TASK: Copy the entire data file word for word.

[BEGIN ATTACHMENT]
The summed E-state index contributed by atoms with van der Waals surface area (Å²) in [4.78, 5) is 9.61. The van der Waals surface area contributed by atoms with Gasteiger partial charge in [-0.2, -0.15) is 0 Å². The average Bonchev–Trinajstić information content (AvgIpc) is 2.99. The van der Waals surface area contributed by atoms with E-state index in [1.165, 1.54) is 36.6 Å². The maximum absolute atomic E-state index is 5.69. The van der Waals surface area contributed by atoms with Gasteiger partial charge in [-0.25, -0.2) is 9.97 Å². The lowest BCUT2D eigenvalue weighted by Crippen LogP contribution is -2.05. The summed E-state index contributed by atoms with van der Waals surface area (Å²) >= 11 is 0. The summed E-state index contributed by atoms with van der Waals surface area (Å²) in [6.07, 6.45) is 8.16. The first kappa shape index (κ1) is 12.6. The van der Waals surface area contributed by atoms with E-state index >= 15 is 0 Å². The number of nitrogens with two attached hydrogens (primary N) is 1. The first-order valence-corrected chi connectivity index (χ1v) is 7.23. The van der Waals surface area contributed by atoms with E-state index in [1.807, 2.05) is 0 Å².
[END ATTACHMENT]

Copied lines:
The summed E-state index contributed by atoms with van der Waals surface area (Å²) in [4.78, 5) is 9.61. The van der Waals surface area contributed by atoms with Gasteiger partial charge in [-0.2, -0.15) is 0 Å². The average Bonchev–Trinajstić information content (AvgIpc) is 2.99. The van der Waals surface area contributed by atoms with E-state index in [1.165, 1.54) is 36.6 Å². The maximum absolute atomic E-state index is 5.69. The van der Waals surface area contributed by atoms with Gasteiger partial charge in [-0.25, -0.2) is 9.97 Å². The lowest BCUT2D eigenvalue weighted by Crippen LogP contribution is -2.05. The summed E-state index contributed by atoms with van der Waals surface area (Å²) >= 11 is 0. The summed E-state index contributed by atoms with van der Waals surface area (Å²) in [6.07, 6.45) is 8.16. The first kappa shape index (κ1) is 12.6. The van der Waals surface area contributed by atoms with E-state index >= 15 is 0 Å². The number of nitrogens with two attached hydrogens (primary N) is 1. The first-order valence-corrected chi connectivity index (χ1v) is 7.23. The van der Waals surface area contributed by atoms with E-state index in [1.807, 2.05) is 0 Å².